Brittle Star Found Covered With Optically Advanced "Eyes"

By John Roach
for National Geographic News
August 22, 2001

In a clever twist of nature, the sea has eyes in its stars.

Scientists have discovered a species of brittle star whose outer skeleton is covered with crystalline lenses that appear to work collectively as an all-seeing eye.

The visual system of lenses in the species Ophiocoma wendtii is the first of its kind observed in nature and is superior to any manufactured lenses, said Joanna Aizenberg, a researcher at Bell Laboratories in Murray Hill, New Jersey.

"These lenses have exceptional optical performance," said Aizenberg, who is co-author of a report on the discovery published in the August 23 issue of Nature. "They are compensated for physical effects that bother us when we fabricate lenses in the laboratory"—effects known as birefringence and spherical aberration.

Brittle stars are sea creatures that have long, thin arms emanating from a small disk-shaped body. They belong to the phylum of echinoderms, which includes sea urchins, sea cucumbers, and sea stars.

O. wendtii is about the size of an outstretched human hand and lives in coral reefs from Bermuda to Brazil.

Light Sensitive

Gordon Hendler, a marine biologist at the Natural History Museum of Los Angeles County in Los Angeles, California, and co-author of the study, discovered that O. wendtii is sensitive to light and can change color.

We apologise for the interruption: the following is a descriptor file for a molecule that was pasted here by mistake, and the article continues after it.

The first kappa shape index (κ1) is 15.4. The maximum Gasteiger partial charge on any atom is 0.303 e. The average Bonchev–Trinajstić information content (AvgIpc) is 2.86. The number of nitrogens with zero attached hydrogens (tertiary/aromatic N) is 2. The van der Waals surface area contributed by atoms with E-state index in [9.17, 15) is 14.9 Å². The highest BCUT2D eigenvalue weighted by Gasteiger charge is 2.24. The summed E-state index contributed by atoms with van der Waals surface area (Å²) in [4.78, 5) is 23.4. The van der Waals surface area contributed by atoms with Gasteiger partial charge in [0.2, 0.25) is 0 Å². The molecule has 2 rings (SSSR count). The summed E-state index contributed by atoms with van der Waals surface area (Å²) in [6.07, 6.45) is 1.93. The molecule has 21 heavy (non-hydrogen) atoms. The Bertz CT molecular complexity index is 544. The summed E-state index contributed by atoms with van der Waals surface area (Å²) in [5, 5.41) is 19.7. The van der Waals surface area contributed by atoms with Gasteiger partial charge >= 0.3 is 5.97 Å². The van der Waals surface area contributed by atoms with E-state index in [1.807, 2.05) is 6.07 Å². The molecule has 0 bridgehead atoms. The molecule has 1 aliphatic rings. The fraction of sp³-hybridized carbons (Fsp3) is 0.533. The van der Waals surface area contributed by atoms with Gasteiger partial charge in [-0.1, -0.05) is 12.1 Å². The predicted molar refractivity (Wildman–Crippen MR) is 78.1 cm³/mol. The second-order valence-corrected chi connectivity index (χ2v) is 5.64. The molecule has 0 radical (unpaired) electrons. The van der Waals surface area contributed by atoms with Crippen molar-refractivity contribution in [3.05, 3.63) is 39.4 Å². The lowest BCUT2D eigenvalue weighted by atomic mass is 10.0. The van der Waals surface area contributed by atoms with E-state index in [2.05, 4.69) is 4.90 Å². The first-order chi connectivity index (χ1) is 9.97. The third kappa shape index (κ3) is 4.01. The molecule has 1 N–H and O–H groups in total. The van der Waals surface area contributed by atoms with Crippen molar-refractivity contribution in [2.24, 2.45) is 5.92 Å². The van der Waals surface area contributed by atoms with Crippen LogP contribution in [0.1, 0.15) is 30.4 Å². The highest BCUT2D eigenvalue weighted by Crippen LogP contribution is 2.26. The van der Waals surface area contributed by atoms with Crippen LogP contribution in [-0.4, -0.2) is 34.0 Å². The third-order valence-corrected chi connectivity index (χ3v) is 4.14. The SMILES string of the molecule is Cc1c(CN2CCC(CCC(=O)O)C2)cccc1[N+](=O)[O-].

"They are dark reddish in color during the daytime and go through a striking change in color at night, turning a blackish brown and gray," he said.

After several years of studying the species, Hendler realized that the change in color is controlled by chromatophores, or cells that contain pigment. The chromatophores are clustered around clear "windows" in the bones on a brittle star's arms.

"I started thinking then that those windows might be involved in the reception of light by brittle stars," he said. "The chromatophores could control the amount of light let in."

Hendler presented his hypothesis to Aizenberg and her colleagues Steve Weiner and Lia Addadi at the Weizmann Institute of Science in Rehovot, Israel, who began studying the phenomenon. One of the group's main areas of investigation is the exceptional properties of biologically formed minerals, in aprticular calcitic skeletal tissues.

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